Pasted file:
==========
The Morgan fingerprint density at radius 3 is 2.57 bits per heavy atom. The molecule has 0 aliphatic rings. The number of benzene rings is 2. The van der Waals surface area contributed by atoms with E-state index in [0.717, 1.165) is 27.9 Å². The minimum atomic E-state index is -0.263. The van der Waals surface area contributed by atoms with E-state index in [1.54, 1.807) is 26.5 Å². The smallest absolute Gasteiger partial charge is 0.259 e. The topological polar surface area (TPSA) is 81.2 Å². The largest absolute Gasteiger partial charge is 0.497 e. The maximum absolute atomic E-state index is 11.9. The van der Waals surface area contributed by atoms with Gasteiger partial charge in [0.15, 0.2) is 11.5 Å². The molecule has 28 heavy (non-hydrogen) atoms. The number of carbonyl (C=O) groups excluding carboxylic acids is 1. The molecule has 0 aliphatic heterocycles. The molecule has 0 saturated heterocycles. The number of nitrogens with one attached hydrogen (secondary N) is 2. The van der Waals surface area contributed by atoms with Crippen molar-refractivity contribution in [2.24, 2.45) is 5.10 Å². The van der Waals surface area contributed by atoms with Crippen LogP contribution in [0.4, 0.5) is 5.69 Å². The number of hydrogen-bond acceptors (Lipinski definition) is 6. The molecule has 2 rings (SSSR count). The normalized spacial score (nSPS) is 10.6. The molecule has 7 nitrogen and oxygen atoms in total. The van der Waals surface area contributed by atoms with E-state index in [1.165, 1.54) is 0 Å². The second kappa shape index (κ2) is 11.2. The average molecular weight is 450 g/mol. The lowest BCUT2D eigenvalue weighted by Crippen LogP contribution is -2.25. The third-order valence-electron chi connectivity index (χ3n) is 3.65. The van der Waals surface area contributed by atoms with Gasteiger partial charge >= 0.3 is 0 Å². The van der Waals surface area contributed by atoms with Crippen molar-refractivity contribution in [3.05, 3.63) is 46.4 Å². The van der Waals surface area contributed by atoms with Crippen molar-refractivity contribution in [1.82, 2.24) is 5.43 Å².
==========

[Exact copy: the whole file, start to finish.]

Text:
The Morgan fingerprint density at radius 3 is 2.57 bits per heavy atom. The molecule has 0 aliphatic rings. The number of benzene rings is 2. The van der Waals surface area contributed by atoms with E-state index in [0.717, 1.165) is 27.9 Å². The minimum atomic E-state index is -0.263. The van der Waals surface area contributed by atoms with E-state index in [1.54, 1.807) is 26.5 Å². The smallest absolute Gasteiger partial charge is 0.259 e. The topological polar surface area (TPSA) is 81.2 Å². The largest absolute Gasteiger partial charge is 0.497 e. The maximum absolute atomic E-state index is 11.9. The van der Waals surface area contributed by atoms with Gasteiger partial charge in [0.15, 0.2) is 11.5 Å². The molecule has 28 heavy (non-hydrogen) atoms. The number of carbonyl (C=O) groups excluding carboxylic acids is 1. The molecule has 0 aliphatic heterocycles. The molecule has 0 saturated heterocycles. The number of nitrogens with one attached hydrogen (secondary N) is 2. The van der Waals surface area contributed by atoms with Crippen molar-refractivity contribution in [2.24, 2.45) is 5.10 Å². The van der Waals surface area contributed by atoms with Crippen LogP contribution in [0.4, 0.5) is 5.69 Å². The number of hydrogen-bond acceptors (Lipinski definition) is 6. The molecule has 2 rings (SSSR count). The normalized spacial score (nSPS) is 10.6. The molecule has 7 nitrogen and oxygen atoms in total. The van der Waals surface area contributed by atoms with E-state index in [1.165, 1.54) is 0 Å². The second kappa shape index (κ2) is 11.2. The average molecular weight is 450 g/mol. The lowest BCUT2D eigenvalue weighted by Crippen LogP contribution is -2.25. The third-order valence-electron chi connectivity index (χ3n) is 3.65. The van der Waals surface area contributed by atoms with Gasteiger partial charge >= 0.3 is 0 Å². The van der Waals surface area contributed by atoms with Crippen molar-refractivity contribution in [3.05, 3.63) is 46.4 Å². The van der Waals surface area contributed by atoms with Crippen molar-refractivity contribution in [1.82, 2.24) is 5.43 Å².